Outraged that the state's parole board is not allowing two rape victims to testify against their attacker at his upcoming parole hearing, a local politician is calling for action.

Rep. Matt Wand, R-Troutdale, has asked the parole board to adopt an emergency rule allowing testimony from victims who've been harmed by an inmate, even if that inmate was not convicted of the crime for which he or she has been imprisoned.

The request stems from next week's parole hearing for Richard Troy Gillmore, 52, East Multnomah County's notorious serial rapist who raped nine girls and young women during the late 1970s and '80s.

Gillmore, also known as the 'Jogger Rapist,' is scheduled to testify Wednesday, June 13, before the State Board of Parole and Post-Prison Supervision in his most recent bid for release.

But the parole board will not allow two of his victims to testify at the hearing because they don't meet the board's new definition of victim. Although the board admits that the women are victims of a heinous crime, the board won't allow them to testify because Gillmore was not convicted of raping them.

Jay Scroggin, parole board executive director, said the women have not been excluded from Gillmore's hearing. They've been invited to attend and submit letters to the board, which they've done. Those letters are now part of the hearing file and will be considered by the board, Scoggin said.

Gillmore was convicted of only one rape - that of 13-year-old Tiffany Edens. He broke into her Troutdale home while she was doing chores and raped her in December 1986.

Police had been looking for Gillmore for years. They'd dubbed him the 'Jogger Rapist' because he hunted, stalked and raped his victims while jogging.

But he wasn't caught until he raped Edens.

After police arrested Gillmore, he confessed to the other rapes - he even gave detectives a rape tour, pointing out where he attacked his victims. However, Gillmore wasn't convicted of them: The crimes were too old under what was then Oregon's three-year statute of limitations.

A judge presiding over Edens' case, however, took the other victims into consideration and allowed them to testify during Gillmore's sentencing. The judge then sentenced Gillmore to 60 years in prison, with a 30-year minimum.

Less than a year after being convicted of raping Edens, a parole board cut Gillmore's sentence in half, making him eligible for parole in 2001.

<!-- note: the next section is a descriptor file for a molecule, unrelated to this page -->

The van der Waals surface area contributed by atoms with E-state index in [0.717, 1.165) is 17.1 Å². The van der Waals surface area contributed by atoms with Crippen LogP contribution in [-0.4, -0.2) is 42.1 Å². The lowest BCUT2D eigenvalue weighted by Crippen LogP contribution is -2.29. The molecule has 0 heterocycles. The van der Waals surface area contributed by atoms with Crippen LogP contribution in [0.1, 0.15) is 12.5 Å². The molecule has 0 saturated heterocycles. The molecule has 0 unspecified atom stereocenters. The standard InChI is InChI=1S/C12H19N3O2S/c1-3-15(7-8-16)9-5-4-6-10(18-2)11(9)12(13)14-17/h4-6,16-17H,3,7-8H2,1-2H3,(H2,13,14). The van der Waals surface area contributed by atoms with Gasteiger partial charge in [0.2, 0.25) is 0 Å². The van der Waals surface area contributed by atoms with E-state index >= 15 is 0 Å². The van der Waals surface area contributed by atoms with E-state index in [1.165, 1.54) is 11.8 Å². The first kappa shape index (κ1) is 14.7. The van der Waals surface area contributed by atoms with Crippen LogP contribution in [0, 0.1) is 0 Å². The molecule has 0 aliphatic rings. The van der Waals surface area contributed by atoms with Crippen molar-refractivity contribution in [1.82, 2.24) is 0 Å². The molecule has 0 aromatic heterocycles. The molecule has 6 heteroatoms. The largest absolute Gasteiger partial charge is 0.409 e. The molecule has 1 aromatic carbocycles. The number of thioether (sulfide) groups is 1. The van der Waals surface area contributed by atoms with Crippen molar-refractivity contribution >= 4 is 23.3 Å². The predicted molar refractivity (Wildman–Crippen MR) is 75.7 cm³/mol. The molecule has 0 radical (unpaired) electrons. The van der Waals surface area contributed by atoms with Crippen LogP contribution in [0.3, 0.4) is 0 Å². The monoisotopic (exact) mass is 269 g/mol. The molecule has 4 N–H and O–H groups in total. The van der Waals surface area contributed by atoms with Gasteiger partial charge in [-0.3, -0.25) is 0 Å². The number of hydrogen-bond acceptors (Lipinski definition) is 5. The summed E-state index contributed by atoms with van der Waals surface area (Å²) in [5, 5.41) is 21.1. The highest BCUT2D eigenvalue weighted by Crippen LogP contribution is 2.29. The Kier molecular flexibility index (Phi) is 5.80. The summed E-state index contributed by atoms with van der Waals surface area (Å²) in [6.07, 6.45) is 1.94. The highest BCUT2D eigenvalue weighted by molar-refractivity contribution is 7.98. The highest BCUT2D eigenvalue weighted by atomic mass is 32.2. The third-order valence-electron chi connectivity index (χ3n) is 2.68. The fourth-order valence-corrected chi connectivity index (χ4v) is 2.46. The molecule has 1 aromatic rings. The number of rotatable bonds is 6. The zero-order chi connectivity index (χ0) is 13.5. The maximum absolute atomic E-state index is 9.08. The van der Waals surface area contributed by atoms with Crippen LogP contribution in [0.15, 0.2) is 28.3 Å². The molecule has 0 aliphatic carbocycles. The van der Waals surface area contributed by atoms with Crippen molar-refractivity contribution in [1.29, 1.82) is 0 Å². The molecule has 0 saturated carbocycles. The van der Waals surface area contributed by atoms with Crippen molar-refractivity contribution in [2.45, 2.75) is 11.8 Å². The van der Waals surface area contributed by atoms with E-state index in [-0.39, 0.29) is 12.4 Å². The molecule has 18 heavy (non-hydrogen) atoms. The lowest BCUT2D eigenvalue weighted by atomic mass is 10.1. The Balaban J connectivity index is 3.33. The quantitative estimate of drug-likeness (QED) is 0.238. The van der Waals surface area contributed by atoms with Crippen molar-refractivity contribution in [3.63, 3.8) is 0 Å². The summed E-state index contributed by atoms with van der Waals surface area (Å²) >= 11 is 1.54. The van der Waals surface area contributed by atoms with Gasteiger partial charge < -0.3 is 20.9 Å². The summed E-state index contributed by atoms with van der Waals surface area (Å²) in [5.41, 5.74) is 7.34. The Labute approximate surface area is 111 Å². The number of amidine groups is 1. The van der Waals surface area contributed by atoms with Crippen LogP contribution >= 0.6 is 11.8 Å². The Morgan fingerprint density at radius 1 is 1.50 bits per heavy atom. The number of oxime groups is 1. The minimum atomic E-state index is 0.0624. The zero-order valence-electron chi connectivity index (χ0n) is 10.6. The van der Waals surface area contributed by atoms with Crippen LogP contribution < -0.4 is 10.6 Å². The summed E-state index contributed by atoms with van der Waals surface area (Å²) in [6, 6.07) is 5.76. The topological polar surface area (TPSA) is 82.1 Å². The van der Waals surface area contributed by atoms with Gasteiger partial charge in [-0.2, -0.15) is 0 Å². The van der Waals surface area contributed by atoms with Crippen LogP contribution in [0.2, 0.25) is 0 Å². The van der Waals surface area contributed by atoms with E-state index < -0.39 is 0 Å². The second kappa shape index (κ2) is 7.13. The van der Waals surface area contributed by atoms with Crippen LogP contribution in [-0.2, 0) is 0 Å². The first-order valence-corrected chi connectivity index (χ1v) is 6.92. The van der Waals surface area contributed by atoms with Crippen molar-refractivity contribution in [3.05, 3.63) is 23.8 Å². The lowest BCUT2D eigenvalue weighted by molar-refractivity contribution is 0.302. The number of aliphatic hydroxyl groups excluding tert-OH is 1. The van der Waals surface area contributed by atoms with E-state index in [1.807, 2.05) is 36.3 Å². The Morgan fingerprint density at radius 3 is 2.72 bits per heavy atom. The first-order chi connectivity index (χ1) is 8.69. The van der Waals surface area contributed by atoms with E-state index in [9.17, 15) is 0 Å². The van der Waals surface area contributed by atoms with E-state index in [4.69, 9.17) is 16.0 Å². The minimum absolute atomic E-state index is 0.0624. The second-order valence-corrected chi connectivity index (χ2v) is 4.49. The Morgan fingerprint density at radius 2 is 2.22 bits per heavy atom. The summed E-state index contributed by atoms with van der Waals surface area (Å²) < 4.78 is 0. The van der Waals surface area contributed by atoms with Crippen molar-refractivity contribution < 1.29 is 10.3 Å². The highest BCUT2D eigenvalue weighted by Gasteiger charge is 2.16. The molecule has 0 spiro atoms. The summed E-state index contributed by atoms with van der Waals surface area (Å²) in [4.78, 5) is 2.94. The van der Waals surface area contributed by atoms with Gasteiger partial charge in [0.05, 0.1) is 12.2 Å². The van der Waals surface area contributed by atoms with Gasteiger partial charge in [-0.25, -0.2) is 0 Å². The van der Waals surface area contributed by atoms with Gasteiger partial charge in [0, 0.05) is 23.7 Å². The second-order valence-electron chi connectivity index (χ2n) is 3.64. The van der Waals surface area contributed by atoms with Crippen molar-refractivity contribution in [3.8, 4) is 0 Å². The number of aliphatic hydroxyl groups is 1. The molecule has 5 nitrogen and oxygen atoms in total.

Edens testified against his parole request in 2007 and 2008, and ultimately the board opted to keep him in prison. But the emotional toll of reliving her rape every two years - that's how often inmates can request parole - became too much for her. So in 2010, two of his other rape victims - Colleen Kelly and Danielle Tudor - took on the battle to persuade the parole board to keep him in prison.

Gillmore raped Kelly, then 13, in 1980 after breaking into her home. Tudor was 17 in 1979 when Gillmore raped her.

Since that 2010 parole hearing, the board has adopted new rules intended to make the parole process more victim friendly, including a new definition of victim.

'Regardless of the board's intentions, this flawed policy is denying victims their rightful opportunity to testify about the attacks they've suffered,' Wand said.

The new board rule defines victim as 'any person determined by the prosecuting attorney, the court or the board to have suffered direct financial, psychological, or physical harm as a result of a crime that is the subject of a proceeding conducted by the State Board of Parole and Post Prison Supervision.'

That definition is important because only the victim or victims, as well as the district attorney from the county in which the crimes were committed, are allowed to testify at parole board hearings.

If the parole board fails to 'clean up the rule,' Wand said he will introduce legislation in 2013 that will. He serves on the House Judiciary Committee.

Tudor and Kelly are thrilled that Wand is joining the fight.

After reading a media report last week in which they joked about appearing at Gillmore's hearing wearing duct tape over their mouths, Tudor said the board warned them against making such a protest.

'They said duct tape is considered contraband,' Tudor said.

Scroggin said guards who routinely stand by during parole hearings pointed that out. Also, changing one's appearance while in a correctional facility is prohibited. The hearing will take place at the Oregon State Penitentiary in Salem.

If someone at the hearing creates a distraction deemed 'over the top,' guards can remove them from the premises, Scroggin added.

Tudor said she thinks the board is drawing such a hard line on the new rule and definition because of an appeal pending before the Oregon Court of Appeals in which Gillmore objects to the two women being allowed to testify at his 2010 hearing.

'There is a lot at stake here,' Tudor said. 'You've got a criminal dictating the system. That's not right.'

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